I know you love twins, me too. However, silky smooth big inline-4 won't take toll on body after frequent road-trips. This bike is under the radar, you can buy and run it dirt cheap, great workhorse.

Myself will run a 650 dakar for touring co, super comfy and 300+km fuel range. Easy to spot the group from high up, fun bike to ride to anywhere up to 150km/h.

If money is no issue (haha, like most business, "just wriite it off!") - Ducati ST3. That will inpress your clients. :court

(yes, it is tough to find your next ride after SV, a freaking cheap fun versatile bike. if it wasn't my Shiver is such a great deal, I was gonna to pick up a 5th gen VFR, one of the best sporty 2up bike.)
 

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Lee RideFar
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Having just spent the past 50,000kms on a 2004 VFR I have seen it all with that bike. Took the WCSB race course on it, rode it all over the western United States, and alot of Mt. Baker runs. I have seen the worst of the VFR too and the electrical issues have left me stranded a few times. Installed a VFRness made from a member on VFRdiscussion.com and that has solved the electrical issues. Despite the grief this bike has caused me I have enjoyed riding it alot. Good comfort level and good power. It is an all around bike that does everything good. If you do end up buying a VFR you will not be disappointed just make sure you buy the 2008-2009 model year. It wouldn't hurt to buy a voltmeter and fuse off any accessories you add onto it as well. The voltmeter is a good warning system.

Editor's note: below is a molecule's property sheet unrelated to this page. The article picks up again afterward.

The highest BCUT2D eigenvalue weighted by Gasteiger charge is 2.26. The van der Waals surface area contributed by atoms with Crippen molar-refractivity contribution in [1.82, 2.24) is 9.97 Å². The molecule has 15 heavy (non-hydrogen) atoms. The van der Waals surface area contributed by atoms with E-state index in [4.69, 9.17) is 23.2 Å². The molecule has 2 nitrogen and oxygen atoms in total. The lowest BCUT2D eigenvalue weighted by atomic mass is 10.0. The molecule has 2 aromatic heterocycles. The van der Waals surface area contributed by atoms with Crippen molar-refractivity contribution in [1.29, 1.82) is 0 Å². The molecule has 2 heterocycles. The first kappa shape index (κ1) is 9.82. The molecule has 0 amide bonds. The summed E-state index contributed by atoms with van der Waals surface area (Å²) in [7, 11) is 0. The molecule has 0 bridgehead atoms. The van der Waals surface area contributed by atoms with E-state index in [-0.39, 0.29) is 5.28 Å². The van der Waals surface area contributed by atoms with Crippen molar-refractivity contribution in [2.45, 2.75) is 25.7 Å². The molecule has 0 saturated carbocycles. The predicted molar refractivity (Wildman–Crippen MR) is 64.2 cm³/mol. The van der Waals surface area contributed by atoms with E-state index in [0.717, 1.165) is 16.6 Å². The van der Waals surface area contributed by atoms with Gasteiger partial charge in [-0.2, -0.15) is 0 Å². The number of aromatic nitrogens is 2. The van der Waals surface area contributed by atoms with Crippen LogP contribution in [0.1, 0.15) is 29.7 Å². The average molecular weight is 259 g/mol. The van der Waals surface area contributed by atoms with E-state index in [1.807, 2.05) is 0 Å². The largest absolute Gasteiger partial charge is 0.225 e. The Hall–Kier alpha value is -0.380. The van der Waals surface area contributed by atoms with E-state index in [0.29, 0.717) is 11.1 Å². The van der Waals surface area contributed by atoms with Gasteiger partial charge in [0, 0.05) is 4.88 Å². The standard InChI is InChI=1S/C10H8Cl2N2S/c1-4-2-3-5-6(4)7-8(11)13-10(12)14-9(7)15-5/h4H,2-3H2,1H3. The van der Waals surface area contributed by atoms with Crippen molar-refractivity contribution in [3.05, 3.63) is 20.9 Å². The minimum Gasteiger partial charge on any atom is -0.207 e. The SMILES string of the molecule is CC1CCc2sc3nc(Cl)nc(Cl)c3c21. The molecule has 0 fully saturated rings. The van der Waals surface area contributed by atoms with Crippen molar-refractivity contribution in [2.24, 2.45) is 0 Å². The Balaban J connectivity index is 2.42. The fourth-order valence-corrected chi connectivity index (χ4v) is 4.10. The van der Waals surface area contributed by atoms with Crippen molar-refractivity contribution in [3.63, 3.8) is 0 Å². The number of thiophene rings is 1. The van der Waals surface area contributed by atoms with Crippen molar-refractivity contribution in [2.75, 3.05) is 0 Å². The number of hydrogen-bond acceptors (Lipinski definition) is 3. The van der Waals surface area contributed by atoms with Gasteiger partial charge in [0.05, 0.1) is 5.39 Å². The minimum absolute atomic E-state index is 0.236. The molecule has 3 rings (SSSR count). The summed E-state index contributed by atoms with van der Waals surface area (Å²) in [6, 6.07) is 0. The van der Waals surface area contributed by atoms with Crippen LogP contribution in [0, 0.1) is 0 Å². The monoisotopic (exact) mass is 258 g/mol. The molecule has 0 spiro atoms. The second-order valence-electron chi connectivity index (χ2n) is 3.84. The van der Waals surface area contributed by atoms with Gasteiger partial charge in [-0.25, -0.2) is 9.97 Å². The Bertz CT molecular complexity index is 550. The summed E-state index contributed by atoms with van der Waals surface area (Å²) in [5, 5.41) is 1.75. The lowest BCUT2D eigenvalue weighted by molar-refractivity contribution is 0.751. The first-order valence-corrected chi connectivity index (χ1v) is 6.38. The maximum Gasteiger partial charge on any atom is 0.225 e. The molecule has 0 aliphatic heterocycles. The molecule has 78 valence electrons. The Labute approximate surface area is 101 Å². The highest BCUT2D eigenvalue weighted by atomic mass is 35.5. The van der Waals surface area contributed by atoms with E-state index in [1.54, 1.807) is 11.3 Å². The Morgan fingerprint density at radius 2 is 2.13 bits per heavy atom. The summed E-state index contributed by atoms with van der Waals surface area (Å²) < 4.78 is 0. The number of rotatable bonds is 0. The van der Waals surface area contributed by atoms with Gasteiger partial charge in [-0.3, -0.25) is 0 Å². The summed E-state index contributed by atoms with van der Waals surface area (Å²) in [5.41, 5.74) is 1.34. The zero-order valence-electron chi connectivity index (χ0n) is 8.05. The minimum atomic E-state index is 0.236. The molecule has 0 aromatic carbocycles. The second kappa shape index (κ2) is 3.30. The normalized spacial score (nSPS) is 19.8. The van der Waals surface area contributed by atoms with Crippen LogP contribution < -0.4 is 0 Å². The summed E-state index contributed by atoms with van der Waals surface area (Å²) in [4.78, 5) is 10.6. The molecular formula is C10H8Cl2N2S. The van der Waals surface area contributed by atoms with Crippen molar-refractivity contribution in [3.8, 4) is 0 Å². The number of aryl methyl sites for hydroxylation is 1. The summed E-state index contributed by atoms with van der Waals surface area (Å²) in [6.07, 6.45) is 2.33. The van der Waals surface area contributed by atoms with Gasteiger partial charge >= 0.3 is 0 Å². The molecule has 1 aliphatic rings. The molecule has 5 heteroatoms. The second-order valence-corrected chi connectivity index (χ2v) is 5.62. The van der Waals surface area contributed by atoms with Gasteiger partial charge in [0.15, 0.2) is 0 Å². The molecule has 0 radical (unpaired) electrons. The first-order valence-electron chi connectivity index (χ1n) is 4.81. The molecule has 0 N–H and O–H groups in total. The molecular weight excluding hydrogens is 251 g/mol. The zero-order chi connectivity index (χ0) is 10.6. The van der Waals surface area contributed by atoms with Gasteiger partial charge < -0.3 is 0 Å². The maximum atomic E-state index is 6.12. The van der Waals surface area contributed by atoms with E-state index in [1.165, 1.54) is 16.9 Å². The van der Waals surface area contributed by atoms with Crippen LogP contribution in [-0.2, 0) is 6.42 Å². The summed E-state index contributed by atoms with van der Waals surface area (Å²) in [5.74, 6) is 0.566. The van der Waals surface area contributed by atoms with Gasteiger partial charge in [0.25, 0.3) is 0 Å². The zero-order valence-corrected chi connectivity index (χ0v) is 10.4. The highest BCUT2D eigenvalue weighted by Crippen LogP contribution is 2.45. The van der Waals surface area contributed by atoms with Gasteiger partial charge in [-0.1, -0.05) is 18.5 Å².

I am selling my VFR soon and was looking for a used K1300S/K1200S but I could not find one in the specs that I wanted. I too was hesitant about going back to a silky smooth inline 4. It's funny you should mention you briefly looked into a R1. Look again! I just bought a 2010 R1 and I am importing it. The Cross Plane Crank on the new R1 motor is beautiful. Yes it is a inline 4 but it sounds and pulls more like a V4 or V-twin. If you are ok with a comfort level of a super sport have another look at the R1.

Here is a video by Yamaha explaining the Cross Plane Crank; http://www.youtube.com/watch?v=UvTXMtTTKQw
 

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From N00bie to Wannabe
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4,839 Posts
Fortunately for the OP; I am completely unbiased in my opinion. Having rolled over 100,000 kms on my 2005 VFR800ABS which is currently stripped down for a completely unnecessary major Preventative Maintenance (that I'm doing myself, including valve adjustments) and considering I am planning to ride it into my grave, you can rest assured knowing my advice is untainted when I suggest you get a VFR. The only caveat is: I've never considered the cost of maintenance other than it's the cost you must pay to play. If budget is of concern; I'd stick with the SV.